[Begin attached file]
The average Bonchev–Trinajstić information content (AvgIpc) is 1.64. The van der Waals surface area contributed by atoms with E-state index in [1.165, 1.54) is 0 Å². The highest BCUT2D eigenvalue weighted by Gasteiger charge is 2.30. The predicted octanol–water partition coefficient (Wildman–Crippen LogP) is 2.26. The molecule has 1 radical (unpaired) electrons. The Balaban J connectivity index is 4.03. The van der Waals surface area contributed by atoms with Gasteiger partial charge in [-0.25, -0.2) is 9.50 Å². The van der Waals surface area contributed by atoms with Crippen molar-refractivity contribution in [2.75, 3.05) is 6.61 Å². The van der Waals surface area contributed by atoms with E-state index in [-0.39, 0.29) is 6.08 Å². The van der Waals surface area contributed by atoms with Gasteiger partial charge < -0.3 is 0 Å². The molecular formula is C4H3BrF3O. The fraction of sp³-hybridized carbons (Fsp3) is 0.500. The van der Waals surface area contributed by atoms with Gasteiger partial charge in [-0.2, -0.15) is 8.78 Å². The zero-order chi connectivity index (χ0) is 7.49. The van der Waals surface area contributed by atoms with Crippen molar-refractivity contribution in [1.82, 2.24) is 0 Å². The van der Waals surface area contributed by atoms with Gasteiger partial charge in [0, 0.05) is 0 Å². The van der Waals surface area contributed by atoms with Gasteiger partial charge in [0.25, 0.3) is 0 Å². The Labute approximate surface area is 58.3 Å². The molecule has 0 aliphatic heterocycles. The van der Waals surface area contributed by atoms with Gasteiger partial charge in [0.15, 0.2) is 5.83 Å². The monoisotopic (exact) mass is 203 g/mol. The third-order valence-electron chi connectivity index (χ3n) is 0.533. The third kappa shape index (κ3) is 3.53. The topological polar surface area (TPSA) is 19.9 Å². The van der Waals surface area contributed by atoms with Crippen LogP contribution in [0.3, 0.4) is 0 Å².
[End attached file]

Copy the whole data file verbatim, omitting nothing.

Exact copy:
The average Bonchev–Trinajstić information content (AvgIpc) is 1.64. The van der Waals surface area contributed by atoms with E-state index in [1.165, 1.54) is 0 Å². The highest BCUT2D eigenvalue weighted by Gasteiger charge is 2.30. The predicted octanol–water partition coefficient (Wildman–Crippen LogP) is 2.26. The molecule has 1 radical (unpaired) electrons. The Balaban J connectivity index is 4.03. The van der Waals surface area contributed by atoms with Gasteiger partial charge in [-0.25, -0.2) is 9.50 Å². The van der Waals surface area contributed by atoms with Crippen molar-refractivity contribution in [2.75, 3.05) is 6.61 Å². The van der Waals surface area contributed by atoms with E-state index in [-0.39, 0.29) is 6.08 Å². The van der Waals surface area contributed by atoms with Gasteiger partial charge < -0.3 is 0 Å². The molecular formula is C4H3BrF3O. The fraction of sp³-hybridized carbons (Fsp3) is 0.500. The van der Waals surface area contributed by atoms with Gasteiger partial charge in [-0.2, -0.15) is 8.78 Å². The zero-order chi connectivity index (χ0) is 7.49. The van der Waals surface area contributed by atoms with Crippen molar-refractivity contribution in [1.82, 2.24) is 0 Å². The van der Waals surface area contributed by atoms with Gasteiger partial charge in [0, 0.05) is 0 Å². The van der Waals surface area contributed by atoms with Gasteiger partial charge in [0.25, 0.3) is 0 Å². The Labute approximate surface area is 58.3 Å². The molecule has 0 aliphatic heterocycles. The van der Waals surface area contributed by atoms with Gasteiger partial charge in [0.15, 0.2) is 5.83 Å². The monoisotopic (exact) mass is 203 g/mol. The third-order valence-electron chi connectivity index (χ3n) is 0.533. The third kappa shape index (κ3) is 3.53. The topological polar surface area (TPSA) is 19.9 Å². The van der Waals surface area contributed by atoms with Crippen LogP contribution in [0.3, 0.4) is 0 Å².